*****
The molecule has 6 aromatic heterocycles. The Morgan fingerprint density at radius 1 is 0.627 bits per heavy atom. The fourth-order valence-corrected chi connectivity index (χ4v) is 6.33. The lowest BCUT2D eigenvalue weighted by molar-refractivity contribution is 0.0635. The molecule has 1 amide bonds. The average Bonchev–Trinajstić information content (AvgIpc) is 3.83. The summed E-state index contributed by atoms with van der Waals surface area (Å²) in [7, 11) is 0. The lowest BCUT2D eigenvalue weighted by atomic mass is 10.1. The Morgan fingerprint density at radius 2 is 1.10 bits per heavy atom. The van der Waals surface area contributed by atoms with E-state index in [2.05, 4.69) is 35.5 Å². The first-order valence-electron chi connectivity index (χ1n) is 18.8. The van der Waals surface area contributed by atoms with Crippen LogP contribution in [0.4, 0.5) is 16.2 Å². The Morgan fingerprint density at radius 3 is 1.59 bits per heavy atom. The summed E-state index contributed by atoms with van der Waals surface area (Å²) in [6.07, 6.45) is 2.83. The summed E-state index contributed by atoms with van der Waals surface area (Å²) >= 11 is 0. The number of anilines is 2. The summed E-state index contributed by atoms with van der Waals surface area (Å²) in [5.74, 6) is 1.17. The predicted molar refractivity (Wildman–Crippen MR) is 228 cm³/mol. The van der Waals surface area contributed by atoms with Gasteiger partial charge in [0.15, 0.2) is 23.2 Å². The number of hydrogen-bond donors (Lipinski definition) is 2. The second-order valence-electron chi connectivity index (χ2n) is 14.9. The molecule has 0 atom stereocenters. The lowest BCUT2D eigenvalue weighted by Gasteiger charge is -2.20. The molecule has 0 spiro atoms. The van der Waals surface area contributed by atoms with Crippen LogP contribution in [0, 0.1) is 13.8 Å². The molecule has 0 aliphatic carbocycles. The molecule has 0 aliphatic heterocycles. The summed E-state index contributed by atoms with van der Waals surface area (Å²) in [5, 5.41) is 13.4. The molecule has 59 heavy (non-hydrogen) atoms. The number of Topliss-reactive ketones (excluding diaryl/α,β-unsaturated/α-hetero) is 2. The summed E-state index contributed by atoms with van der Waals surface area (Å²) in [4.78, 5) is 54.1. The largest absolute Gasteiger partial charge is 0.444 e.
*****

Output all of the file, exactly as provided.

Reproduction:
The molecule has 6 aromatic heterocycles. The Morgan fingerprint density at radius 1 is 0.627 bits per heavy atom. The fourth-order valence-corrected chi connectivity index (χ4v) is 6.33. The lowest BCUT2D eigenvalue weighted by molar-refractivity contribution is 0.0635. The molecule has 1 amide bonds. The average Bonchev–Trinajstić information content (AvgIpc) is 3.83. The summed E-state index contributed by atoms with van der Waals surface area (Å²) in [7, 11) is 0. The lowest BCUT2D eigenvalue weighted by atomic mass is 10.1. The Morgan fingerprint density at radius 2 is 1.10 bits per heavy atom. The van der Waals surface area contributed by atoms with E-state index in [2.05, 4.69) is 35.5 Å². The first-order valence-electron chi connectivity index (χ1n) is 18.8. The van der Waals surface area contributed by atoms with Crippen LogP contribution in [0.4, 0.5) is 16.2 Å². The Morgan fingerprint density at radius 3 is 1.59 bits per heavy atom. The summed E-state index contributed by atoms with van der Waals surface area (Å²) in [6.07, 6.45) is 2.83. The summed E-state index contributed by atoms with van der Waals surface area (Å²) >= 11 is 0. The number of anilines is 2. The summed E-state index contributed by atoms with van der Waals surface area (Å²) in [5.74, 6) is 1.17. The predicted molar refractivity (Wildman–Crippen MR) is 228 cm³/mol. The van der Waals surface area contributed by atoms with Gasteiger partial charge in [0.15, 0.2) is 23.2 Å². The number of hydrogen-bond donors (Lipinski definition) is 2. The second-order valence-electron chi connectivity index (χ2n) is 14.9. The molecule has 0 atom stereocenters. The lowest BCUT2D eigenvalue weighted by Gasteiger charge is -2.20. The molecule has 0 spiro atoms. The van der Waals surface area contributed by atoms with Crippen LogP contribution in [0, 0.1) is 13.8 Å². The molecule has 0 aliphatic carbocycles. The molecule has 0 aliphatic heterocycles. The summed E-state index contributed by atoms with van der Waals surface area (Å²) in [5, 5.41) is 13.4. The molecule has 59 heavy (non-hydrogen) atoms. The number of Topliss-reactive ketones (excluding diaryl/α,β-unsaturated/α-hetero) is 2. The summed E-state index contributed by atoms with van der Waals surface area (Å²) in [4.78, 5) is 54.1. The largest absolute Gasteiger partial charge is 0.444 e.